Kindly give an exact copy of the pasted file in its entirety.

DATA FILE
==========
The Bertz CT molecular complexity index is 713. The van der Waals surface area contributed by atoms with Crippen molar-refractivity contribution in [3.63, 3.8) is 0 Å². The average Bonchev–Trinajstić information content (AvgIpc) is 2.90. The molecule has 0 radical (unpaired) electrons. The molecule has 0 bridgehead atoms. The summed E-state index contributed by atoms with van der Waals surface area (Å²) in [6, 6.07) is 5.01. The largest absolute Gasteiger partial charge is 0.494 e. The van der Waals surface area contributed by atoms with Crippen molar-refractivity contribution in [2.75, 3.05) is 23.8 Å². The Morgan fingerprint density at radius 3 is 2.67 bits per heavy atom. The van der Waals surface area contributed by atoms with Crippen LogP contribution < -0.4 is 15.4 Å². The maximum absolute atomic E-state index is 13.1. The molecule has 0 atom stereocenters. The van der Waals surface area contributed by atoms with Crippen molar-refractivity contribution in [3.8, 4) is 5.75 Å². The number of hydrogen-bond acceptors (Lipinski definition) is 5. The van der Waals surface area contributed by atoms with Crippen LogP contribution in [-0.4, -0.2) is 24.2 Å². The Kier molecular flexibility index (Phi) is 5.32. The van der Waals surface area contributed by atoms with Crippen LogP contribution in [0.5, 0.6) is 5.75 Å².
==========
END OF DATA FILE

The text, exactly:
The Bertz CT molecular complexity index is 713. The van der Waals surface area contributed by atoms with Crippen molar-refractivity contribution in [3.63, 3.8) is 0 Å². The average Bonchev–Trinajstić information content (AvgIpc) is 2.90. The molecule has 0 radical (unpaired) electrons. The molecule has 0 bridgehead atoms. The summed E-state index contributed by atoms with van der Waals surface area (Å²) in [6, 6.07) is 5.01. The largest absolute Gasteiger partial charge is 0.494 e. The van der Waals surface area contributed by atoms with Crippen molar-refractivity contribution in [2.75, 3.05) is 23.8 Å². The Morgan fingerprint density at radius 3 is 2.67 bits per heavy atom. The van der Waals surface area contributed by atoms with Crippen LogP contribution < -0.4 is 15.4 Å². The maximum absolute atomic E-state index is 13.1. The molecule has 0 atom stereocenters. The van der Waals surface area contributed by atoms with Crippen molar-refractivity contribution in [3.8, 4) is 5.75 Å². The number of hydrogen-bond acceptors (Lipinski definition) is 5. The van der Waals surface area contributed by atoms with Crippen LogP contribution in [-0.4, -0.2) is 24.2 Å². The Kier molecular flexibility index (Phi) is 5.32. The van der Waals surface area contributed by atoms with Crippen LogP contribution in [0.5, 0.6) is 5.75 Å².